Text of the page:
Portola Valley Town Center
by Lauri Puchall
When Portola Valley, California sought an updated, seismically safer civic complex, the existing mid-20th-century wood-and-concrete-block campus was deconstructed and its parts repurposed, along with other salvaged components, to create a sustainable new facility on another portion of the site.
The resulting Portola Valley Town Center is targeted for LEED Platinum certification and was named one of the Top Ten Green Projects for 2009 by the AIA Committee on the Environment (COTE).
The town council members — among them longtime resident Bill Lane, publisher of Sunset magazine — selected an experienced Bay Area architectural team to direct the project. Siegel & Strain Architects joined forces with Goring & Straja Architects to conceive three separate wood structures, clustering the low-lying library, community hall, and town hall around a village green.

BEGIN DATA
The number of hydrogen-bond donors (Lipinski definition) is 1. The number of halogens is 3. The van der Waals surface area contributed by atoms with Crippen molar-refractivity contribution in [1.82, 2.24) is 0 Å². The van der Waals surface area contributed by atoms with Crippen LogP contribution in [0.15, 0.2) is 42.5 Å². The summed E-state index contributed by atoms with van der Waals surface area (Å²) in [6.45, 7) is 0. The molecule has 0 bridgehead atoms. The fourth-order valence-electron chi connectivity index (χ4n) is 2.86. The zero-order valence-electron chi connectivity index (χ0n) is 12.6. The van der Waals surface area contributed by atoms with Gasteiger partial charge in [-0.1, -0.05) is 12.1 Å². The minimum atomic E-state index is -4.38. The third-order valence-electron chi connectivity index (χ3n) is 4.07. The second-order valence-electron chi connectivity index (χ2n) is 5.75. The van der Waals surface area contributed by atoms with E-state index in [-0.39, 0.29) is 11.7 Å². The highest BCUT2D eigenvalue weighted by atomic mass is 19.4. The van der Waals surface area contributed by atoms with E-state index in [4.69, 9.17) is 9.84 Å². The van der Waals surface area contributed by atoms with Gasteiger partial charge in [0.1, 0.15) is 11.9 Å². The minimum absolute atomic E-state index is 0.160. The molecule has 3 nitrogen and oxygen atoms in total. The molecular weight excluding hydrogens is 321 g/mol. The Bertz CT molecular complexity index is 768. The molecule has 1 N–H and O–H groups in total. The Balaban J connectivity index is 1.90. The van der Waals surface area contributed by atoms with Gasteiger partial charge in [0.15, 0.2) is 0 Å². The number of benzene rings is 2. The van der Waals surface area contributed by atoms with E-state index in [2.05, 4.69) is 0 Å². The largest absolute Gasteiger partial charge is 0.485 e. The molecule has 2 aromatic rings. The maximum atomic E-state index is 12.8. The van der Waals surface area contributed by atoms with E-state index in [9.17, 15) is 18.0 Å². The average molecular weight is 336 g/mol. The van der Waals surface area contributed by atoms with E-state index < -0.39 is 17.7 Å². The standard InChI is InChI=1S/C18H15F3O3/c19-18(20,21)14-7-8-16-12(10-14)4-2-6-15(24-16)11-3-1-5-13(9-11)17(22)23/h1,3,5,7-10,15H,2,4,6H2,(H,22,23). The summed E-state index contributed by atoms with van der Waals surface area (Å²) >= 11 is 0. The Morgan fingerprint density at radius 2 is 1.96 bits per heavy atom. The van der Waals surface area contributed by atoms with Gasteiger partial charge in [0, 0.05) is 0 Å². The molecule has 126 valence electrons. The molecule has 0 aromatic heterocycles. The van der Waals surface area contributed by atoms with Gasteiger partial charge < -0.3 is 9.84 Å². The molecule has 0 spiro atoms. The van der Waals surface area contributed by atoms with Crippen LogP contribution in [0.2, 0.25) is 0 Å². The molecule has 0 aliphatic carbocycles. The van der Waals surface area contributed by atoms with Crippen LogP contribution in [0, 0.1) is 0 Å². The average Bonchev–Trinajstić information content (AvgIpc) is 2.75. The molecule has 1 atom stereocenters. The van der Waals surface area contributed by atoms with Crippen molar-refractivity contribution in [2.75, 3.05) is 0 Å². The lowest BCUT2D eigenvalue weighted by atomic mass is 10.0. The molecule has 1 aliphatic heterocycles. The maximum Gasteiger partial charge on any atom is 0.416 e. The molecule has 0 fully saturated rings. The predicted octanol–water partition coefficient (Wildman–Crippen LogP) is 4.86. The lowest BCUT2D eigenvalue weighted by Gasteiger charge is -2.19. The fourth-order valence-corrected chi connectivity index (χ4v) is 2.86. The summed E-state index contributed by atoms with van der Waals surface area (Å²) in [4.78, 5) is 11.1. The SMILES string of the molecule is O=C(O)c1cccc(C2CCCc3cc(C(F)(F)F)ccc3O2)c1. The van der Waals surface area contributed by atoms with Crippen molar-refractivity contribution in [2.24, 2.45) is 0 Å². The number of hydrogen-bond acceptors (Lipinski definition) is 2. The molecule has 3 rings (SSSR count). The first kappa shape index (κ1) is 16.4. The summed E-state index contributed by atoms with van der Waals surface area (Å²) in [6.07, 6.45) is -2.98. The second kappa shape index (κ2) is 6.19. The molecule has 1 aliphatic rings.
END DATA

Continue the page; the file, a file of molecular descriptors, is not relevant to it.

The $20 million complex relates to a bucolic setting marked by redwood groves and gently sloping oak woodlands. A low earth berm at the edge of the playing field highlights the rise of an orchard beyond, while a small grove alongside the town hall shelters an outdoor picnic area.
The natural world inspired subtle building details like the ornamental branches decorating the building department counter (salvaged from the school) and delicate leaf imprints etched into the concrete paving at building entrances. While redwoods and oaks on site were preserved, four eucalyptus trees were removed and used to create the finished floor of the multipurpose room, while the trunks of felled alders were fashioned to encapsulate metal columns in the library.
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